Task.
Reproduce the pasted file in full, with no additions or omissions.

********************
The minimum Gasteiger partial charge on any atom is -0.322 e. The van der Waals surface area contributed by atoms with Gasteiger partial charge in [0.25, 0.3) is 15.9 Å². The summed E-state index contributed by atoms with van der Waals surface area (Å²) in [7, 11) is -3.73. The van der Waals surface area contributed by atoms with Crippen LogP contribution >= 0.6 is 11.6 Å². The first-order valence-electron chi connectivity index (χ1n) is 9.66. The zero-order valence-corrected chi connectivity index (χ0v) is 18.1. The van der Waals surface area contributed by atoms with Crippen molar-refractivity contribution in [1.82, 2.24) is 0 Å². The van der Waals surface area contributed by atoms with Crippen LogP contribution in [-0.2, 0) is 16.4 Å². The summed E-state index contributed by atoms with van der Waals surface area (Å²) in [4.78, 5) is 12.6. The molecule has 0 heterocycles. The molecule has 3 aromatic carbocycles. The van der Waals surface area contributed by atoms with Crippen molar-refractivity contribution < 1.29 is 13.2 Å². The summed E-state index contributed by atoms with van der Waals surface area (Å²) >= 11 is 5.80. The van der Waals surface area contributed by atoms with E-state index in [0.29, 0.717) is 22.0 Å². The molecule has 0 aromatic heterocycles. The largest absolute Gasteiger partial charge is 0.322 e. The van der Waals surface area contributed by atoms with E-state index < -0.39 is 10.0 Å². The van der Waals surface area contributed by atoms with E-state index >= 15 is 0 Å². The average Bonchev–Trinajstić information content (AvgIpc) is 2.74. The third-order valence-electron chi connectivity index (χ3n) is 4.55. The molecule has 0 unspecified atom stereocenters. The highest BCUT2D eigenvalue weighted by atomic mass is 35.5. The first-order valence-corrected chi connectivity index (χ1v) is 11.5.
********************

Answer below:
The minimum Gasteiger partial charge on any atom is -0.322 e. The van der Waals surface area contributed by atoms with Gasteiger partial charge in [0.25, 0.3) is 15.9 Å². The summed E-state index contributed by atoms with van der Waals surface area (Å²) in [7, 11) is -3.73. The van der Waals surface area contributed by atoms with Crippen LogP contribution >= 0.6 is 11.6 Å². The first-order valence-electron chi connectivity index (χ1n) is 9.66. The zero-order valence-corrected chi connectivity index (χ0v) is 18.1. The van der Waals surface area contributed by atoms with Crippen molar-refractivity contribution in [1.82, 2.24) is 0 Å². The van der Waals surface area contributed by atoms with Crippen LogP contribution in [-0.2, 0) is 16.4 Å². The summed E-state index contributed by atoms with van der Waals surface area (Å²) in [4.78, 5) is 12.6. The molecule has 0 heterocycles. The molecule has 3 aromatic carbocycles. The van der Waals surface area contributed by atoms with Crippen molar-refractivity contribution < 1.29 is 13.2 Å². The summed E-state index contributed by atoms with van der Waals surface area (Å²) >= 11 is 5.80. The van der Waals surface area contributed by atoms with E-state index in [0.29, 0.717) is 22.0 Å². The molecule has 0 aromatic heterocycles. The largest absolute Gasteiger partial charge is 0.322 e. The van der Waals surface area contributed by atoms with E-state index < -0.39 is 10.0 Å². The van der Waals surface area contributed by atoms with E-state index >= 15 is 0 Å². The average Bonchev–Trinajstić information content (AvgIpc) is 2.74. The third-order valence-electron chi connectivity index (χ3n) is 4.55. The molecule has 0 unspecified atom stereocenters. The highest BCUT2D eigenvalue weighted by atomic mass is 35.5. The first-order valence-corrected chi connectivity index (χ1v) is 11.5.